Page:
Death while we stood with the musket, and death while we stoopt to the spade.
Captain Cook, as a last resource, fired a musket between them.
"Let me see if I could take aim," said Joe, deliberately pointing his musket through the loophole.
Upon this a musket with small shot was fired at his legs, on which he scampered off to the huts.
Thus in the case of the musket barrel the bore is first made correct.
There are some of us who like to be officers, but do not like carrying a musket in the ranks.
In other cases in New Amsterdam a musket was tied to each foot of the disgraced man.
The Indians, aware of the terrible power of the white man's musket, did not wait for a battle.
I suppose they'll lay the navy up in ordinary, and we poor fellows will join the sorefoots with a musket over our shoulders.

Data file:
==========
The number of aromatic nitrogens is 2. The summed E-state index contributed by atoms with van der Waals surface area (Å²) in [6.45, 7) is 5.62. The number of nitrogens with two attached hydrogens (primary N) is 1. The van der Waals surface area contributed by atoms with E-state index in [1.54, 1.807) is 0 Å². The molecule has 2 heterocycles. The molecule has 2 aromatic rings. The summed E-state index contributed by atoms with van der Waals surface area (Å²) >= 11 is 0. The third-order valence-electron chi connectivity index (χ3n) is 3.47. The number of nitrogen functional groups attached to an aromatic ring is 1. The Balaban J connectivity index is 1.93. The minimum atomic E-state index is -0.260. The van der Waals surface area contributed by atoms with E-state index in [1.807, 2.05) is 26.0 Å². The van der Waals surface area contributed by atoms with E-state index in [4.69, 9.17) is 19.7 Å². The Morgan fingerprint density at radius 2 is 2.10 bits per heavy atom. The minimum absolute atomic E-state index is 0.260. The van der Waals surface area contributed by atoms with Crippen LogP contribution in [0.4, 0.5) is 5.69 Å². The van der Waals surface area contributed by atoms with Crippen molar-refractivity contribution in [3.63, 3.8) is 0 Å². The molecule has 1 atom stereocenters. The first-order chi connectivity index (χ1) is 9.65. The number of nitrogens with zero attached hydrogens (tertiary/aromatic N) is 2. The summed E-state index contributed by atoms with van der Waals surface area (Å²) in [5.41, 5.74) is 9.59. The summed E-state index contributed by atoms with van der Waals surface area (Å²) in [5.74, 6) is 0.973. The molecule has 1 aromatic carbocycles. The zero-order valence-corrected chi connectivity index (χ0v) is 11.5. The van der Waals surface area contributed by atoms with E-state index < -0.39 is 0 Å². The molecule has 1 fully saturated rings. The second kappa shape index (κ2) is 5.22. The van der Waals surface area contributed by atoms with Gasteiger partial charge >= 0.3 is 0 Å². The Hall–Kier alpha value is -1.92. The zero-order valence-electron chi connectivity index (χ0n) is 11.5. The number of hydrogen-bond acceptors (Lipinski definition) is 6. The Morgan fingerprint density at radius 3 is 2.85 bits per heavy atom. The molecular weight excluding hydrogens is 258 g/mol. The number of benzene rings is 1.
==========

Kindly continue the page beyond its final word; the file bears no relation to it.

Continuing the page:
That musket is antiquated now, but it did much execution in former days.
"firearm for infantry" (later replaced by the rifle), 1580s, from Middle French mousquette, also the name of a kind of sparrow-hawk, diminutive of mosca "a fly," from Latin musca (see midge). The hawk so called either for its size or because it looks speckled when in flight. Early firearms often were given names of beasts (cf. dragoon), and the equivalent word in Italian was used to mean "an arrow for a crossbow." The French word was borrowed earlier into English (early 15c.) in its literal sense of "sparrow-hawk."